E-Discovery and Justice Sotomayor’s Opinion: “Reasonable expectation of privacy” is an unclear standard in today’s digital age
Under the 4th Amendment, the US Constitution acknowledges that individuals have a “reasonable expectation of privacy" but today's digital age has blurred the line of what is considered reasonable. While Congress has enacted the Stored Communications Act (SCA), U.S.C. 18 §§ USC 2701-12, there still is much confusion surrounding US privacy laws and what, when and how the SCA protects individuals. Supreme Court Justice Sotomayor's concurring opinion in US v. Jones reinforces that this confusion about US privacy rights are even being felt at the top of the judiciary branch.
In U.S. v. Jones, the Supreme Court ruled that police must have a warrant to attach a GPS tracking device on a car. While the ruling has gained numerous headlines, for e-discovery purposes Justice Sotomayor's opinion highlights the unclear privacy standard surrounding evidence stored on the Internet. Sotomayor calls attention to the controversial 4th amendment rule, the Third Party Doctrine, and how “it may be necessary to reconsider" the doctrine in the current digital landscape. Under the Third Party Doctrine, individuals are not afforded a reasonable expectation of privacy when information is knowingly and voluntarily disclosed to third parties. Many people will counter Sotomayor's statement by pointing to the SCA. (To read more about the SCA, click here)
These people would be right in some cases. The SCA was enacted to protect individual's private electronic records stored on the web. But an important factor is highlighted by Justice Sotomayor's opinion:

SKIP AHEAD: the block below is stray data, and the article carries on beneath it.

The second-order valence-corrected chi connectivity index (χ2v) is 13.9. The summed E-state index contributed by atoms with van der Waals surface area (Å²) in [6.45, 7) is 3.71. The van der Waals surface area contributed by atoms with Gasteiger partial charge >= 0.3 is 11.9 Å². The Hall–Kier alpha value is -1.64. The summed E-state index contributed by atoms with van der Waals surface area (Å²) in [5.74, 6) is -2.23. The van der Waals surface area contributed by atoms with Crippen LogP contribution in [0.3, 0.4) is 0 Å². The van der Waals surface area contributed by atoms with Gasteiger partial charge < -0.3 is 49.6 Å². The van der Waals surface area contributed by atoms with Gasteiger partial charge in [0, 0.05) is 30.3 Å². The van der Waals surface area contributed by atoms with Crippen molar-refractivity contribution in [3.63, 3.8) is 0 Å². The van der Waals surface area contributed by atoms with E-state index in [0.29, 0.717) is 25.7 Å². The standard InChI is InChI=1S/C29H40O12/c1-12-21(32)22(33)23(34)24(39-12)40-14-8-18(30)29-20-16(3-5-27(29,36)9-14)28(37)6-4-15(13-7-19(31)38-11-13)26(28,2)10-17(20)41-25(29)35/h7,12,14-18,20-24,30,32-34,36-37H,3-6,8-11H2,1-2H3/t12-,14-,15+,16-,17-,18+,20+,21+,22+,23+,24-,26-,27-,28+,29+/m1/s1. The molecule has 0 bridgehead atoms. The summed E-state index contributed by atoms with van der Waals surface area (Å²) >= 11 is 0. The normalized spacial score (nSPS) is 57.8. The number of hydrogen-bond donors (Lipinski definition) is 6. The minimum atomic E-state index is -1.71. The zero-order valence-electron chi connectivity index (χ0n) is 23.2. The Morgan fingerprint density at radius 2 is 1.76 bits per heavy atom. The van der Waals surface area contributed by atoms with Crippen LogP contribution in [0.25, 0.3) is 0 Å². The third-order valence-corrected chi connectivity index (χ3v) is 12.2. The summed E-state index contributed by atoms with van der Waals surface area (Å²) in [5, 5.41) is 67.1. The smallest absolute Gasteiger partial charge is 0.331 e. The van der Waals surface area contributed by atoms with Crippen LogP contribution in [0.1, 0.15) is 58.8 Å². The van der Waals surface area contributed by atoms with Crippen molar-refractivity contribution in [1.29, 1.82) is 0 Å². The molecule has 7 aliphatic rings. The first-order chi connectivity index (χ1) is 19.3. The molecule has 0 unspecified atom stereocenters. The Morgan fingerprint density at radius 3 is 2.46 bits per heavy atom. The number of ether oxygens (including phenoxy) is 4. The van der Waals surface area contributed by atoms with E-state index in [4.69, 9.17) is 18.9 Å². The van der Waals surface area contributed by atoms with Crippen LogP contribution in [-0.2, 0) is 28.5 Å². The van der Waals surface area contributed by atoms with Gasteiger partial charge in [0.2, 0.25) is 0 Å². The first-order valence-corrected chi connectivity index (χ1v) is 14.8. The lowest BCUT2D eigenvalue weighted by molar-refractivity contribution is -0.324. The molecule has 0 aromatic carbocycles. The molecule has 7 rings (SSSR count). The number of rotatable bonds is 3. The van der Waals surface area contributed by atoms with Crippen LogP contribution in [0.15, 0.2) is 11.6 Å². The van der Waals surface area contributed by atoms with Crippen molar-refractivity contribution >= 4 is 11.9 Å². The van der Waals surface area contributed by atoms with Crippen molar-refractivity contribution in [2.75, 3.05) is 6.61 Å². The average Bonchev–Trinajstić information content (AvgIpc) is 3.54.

The SCA does not protect against the government in non-civil matters (criminal, regulatory, administrative), compelling information with an "administrative subpoena authorized by a Federal or State statute or a Federal or State grand jury or trial subpoena."
In short, the government in criminal matters can subpoena for electronic records (cell phone and text records, purchase history from online websites, etc.) from Internet Service providers without a search warrant.
What can this teach us concerning e-discovery?
- Competency: It behooves legal teams to be competent and current in their understanding of laws and regulations impacting privacy so they can properly and proactively advise their clients.
- Keep Updated on Court Rulings: Be on the lookout in 2012 for cases involving privacy rights before the US Supreme Court and how the 4th amendment is interpreted.
- Enable legal teams to quickly and thoroughly search web based records: When anticipating criminal litigation be proactive in discovery and identify and search records stored on the internet (telephone, texts, etc.) to quickly understand your case and the ability to devise the appropriate case strategy for defending your client.
Mike Hamilton, J.D. is a Sr. E-Discovery Analyst at Exterro, Inc., focusing on educating Exterro customers, prospects and industry experts on how to solve e-discovery issues proactively with technology. His e-discovery knowledge, legal acumen and practical experience give him a valuable perspective on bridging the gap between IT and legal teams. You can find him on Google+, Twitter and Linkedin.